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Registration Now Open – National Academies Meeting on Integrating Infectious Disease Considerations with Response to the Opioid Epidemic

OHAIDP & OWH funded the National Academies to explore how the opioid epidemic is changing the epidemiology of HIV, hepatitis, & other infectious diseases.

The National Academies of Sciences, Engineering, and Medicine (National Academies) will hold a one and a half day public meeting on the infectious disease consequences of the opioid epidemic on March 12th and 13th in Washington, D.C. Registration is now open to attend the meeting in person or online via webcast.

The opioid epidemic has led to alarming increases in a number of infectious diseases including hepatitis B (HBV) and hepatitis C (HCV). New HCV infections nearly tripled between 2010 and 2015 and progress on hepatitis B prevention has stalled. After decades of decreases and several years of stable rates, new HBV infections grew by about 20 percent in the United States between 2014 and 2015.

To address this urgent issue, the National Academies is convening this expert meeting to explore how the opioid epidemic is changing the epidemiology of viral hepatitis, HIV, and other infectious diseases. Presenters will discuss the scope of the problem giving special attention to opportunities to reduce the infectious disease co-morbidities of injection drug use, especially those that can be implemented efficiently through the existing public health and medical systems. Speakers at the workshop will explore strategies that are effective in working with women and strategies that emphasize empathy, respect, and patient satisfaction. Discussion will include novel and existing strategies- both those that can be implemented using existing resources as well as those that would require additional resources.

For more information and to register for the workshop, please visit nationalacademies.org.

The workshop agenda and discussion would not be possible without the work of the planning committee:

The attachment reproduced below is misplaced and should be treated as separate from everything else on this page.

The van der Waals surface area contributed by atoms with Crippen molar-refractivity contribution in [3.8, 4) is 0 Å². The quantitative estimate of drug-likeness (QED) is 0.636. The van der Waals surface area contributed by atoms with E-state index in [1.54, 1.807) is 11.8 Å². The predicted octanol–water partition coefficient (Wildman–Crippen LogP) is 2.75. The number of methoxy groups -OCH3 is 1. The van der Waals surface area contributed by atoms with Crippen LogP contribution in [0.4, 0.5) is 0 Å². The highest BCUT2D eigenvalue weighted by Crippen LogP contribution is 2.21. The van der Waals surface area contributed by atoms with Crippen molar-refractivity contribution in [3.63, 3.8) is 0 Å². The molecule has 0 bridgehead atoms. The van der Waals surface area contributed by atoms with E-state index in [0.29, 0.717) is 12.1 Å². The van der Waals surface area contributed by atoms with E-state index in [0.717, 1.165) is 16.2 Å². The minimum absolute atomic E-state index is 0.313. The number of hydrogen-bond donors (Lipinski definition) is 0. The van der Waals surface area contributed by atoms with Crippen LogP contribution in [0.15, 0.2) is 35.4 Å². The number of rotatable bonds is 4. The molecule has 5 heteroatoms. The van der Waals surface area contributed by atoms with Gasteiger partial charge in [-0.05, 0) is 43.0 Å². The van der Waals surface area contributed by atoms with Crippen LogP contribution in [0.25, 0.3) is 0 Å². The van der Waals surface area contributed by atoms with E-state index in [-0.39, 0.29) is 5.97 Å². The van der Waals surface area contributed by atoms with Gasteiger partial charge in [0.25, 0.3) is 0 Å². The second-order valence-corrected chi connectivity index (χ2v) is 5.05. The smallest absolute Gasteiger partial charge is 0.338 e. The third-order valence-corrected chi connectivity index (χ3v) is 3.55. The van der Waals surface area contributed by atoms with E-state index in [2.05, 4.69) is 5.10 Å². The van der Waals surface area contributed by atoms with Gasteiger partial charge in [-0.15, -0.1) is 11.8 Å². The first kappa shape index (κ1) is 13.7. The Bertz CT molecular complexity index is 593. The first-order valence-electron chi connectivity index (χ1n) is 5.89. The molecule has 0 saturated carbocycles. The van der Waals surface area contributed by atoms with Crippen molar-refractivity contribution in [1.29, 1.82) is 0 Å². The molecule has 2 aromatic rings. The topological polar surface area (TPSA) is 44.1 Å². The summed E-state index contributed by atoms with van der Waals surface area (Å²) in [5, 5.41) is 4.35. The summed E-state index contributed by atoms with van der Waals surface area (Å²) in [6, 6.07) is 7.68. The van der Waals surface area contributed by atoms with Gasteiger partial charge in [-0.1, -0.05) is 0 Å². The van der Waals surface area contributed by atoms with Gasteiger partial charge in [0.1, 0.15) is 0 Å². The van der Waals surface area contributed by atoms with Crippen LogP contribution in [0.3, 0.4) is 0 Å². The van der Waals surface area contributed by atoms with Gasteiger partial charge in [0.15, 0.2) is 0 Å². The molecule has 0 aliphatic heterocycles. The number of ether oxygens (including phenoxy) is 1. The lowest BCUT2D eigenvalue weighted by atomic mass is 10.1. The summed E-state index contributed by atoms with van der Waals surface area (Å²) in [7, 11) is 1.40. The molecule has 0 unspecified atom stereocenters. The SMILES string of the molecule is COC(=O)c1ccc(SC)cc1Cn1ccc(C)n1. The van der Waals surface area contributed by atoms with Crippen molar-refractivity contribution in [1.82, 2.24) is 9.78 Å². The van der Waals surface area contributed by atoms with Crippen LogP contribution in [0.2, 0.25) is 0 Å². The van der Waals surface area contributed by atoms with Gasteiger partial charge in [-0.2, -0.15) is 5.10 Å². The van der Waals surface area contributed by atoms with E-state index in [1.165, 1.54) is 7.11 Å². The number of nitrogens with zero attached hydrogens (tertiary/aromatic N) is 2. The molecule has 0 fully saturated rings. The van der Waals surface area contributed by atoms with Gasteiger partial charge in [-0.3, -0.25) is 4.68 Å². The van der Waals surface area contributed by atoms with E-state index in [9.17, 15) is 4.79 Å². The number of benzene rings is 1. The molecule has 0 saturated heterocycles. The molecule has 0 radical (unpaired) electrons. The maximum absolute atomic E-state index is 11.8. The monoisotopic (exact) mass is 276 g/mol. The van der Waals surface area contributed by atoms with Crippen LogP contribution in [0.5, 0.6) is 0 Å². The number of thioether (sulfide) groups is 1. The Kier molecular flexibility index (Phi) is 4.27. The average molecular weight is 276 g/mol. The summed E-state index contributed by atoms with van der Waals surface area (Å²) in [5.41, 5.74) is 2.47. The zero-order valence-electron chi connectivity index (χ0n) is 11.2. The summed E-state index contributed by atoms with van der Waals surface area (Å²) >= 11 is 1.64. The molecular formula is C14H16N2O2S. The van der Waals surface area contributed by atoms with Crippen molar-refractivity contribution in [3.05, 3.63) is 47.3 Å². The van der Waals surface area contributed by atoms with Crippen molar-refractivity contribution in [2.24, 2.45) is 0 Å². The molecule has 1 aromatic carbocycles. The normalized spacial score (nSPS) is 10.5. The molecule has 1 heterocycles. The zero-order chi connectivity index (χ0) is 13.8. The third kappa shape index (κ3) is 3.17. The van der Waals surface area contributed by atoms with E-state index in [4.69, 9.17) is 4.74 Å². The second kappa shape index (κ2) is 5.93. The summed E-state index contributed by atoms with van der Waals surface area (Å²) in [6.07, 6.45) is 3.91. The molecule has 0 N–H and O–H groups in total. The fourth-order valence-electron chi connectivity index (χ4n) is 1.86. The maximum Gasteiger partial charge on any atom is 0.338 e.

• Carlos del Rio, MD, Chair, Professor of Medicine, Department of Medicine, Emory University School of Medicine
  • John Dreyzehner, MD, MPH, FACOEM, Commissioner, Tennessee Department of Health
  • Traci Green, Adjunct Associate Professor of Emergency Medicine, Adjunct Associate Professor of Epidemiology, Brown University
  • Van Ingram, Executive Director, Kentucky Office of Drug Control Policy
  • Philip Korthuis, MD, MPH, Associate Professor of Medicine Program Director, Addiction Medicine Fellowship Division of General Internal Medicine and Geriatrics Department of Public Health/Preventive Medicine, Oregon Health and Science University
  • Natasha Martin, DPhil, Associate Profession, Division of Global Health, Department of Medicine, University of California San Diego
  • Sandra Springer, Associate Professor of Medicine (AIDS) and Associate Clinical Professor of Nursing; Director, Infectious Disease Outpatient Clinic, Veterans Administration Healthcare Services, Newington, Yale School of Medicine
  • Dace Svikis, PhD, Professor of Psychology, Psychiatry, and Obstetrics/Gynecology Virginia Commonwealth University

The project is funded collaboratively by the Office of HIV/AIDS and Infectious Disease Policy (OHAIDP) and the Office on Women’s Health (OWH) in the HHS Office of the Assistant Secretary for Health.

Register now- @NASEM_health’s workshop on #opioidepidemic consequences on infectious disease #HepC #HepB #HIV https://go.usa.gov/xntkQ

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Public Health and Safety